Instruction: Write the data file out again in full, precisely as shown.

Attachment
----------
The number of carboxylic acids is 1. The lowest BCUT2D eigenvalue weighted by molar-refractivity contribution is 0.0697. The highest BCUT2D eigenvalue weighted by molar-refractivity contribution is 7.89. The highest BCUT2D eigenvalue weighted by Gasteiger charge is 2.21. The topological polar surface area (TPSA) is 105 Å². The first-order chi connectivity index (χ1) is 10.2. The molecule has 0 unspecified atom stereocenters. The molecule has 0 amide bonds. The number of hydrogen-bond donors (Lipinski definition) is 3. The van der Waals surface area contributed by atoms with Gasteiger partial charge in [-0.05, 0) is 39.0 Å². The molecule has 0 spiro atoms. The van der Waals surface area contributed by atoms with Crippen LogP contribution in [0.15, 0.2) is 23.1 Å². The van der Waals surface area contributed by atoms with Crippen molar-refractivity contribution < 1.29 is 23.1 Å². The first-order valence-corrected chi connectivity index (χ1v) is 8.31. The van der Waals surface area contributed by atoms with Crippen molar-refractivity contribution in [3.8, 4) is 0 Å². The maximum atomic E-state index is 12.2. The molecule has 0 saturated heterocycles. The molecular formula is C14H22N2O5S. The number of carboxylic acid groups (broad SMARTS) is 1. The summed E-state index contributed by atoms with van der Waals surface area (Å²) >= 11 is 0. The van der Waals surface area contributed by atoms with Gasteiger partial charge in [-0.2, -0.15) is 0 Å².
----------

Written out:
The number of carboxylic acids is 1. The lowest BCUT2D eigenvalue weighted by molar-refractivity contribution is 0.0697. The highest BCUT2D eigenvalue weighted by molar-refractivity contribution is 7.89. The highest BCUT2D eigenvalue weighted by Gasteiger charge is 2.21. The topological polar surface area (TPSA) is 105 Å². The first-order chi connectivity index (χ1) is 10.2. The molecule has 0 unspecified atom stereocenters. The molecule has 0 amide bonds. The number of hydrogen-bond donors (Lipinski definition) is 3. The van der Waals surface area contributed by atoms with Gasteiger partial charge in [-0.05, 0) is 39.0 Å². The molecule has 0 spiro atoms. The van der Waals surface area contributed by atoms with Crippen LogP contribution in [0.15, 0.2) is 23.1 Å². The van der Waals surface area contributed by atoms with Crippen molar-refractivity contribution < 1.29 is 23.1 Å². The first-order valence-corrected chi connectivity index (χ1v) is 8.31. The van der Waals surface area contributed by atoms with Crippen molar-refractivity contribution in [3.8, 4) is 0 Å². The maximum atomic E-state index is 12.2. The molecule has 0 saturated heterocycles. The molecular formula is C14H22N2O5S. The number of carboxylic acid groups (broad SMARTS) is 1. The summed E-state index contributed by atoms with van der Waals surface area (Å²) >= 11 is 0. The van der Waals surface area contributed by atoms with Gasteiger partial charge in [-0.2, -0.15) is 0 Å².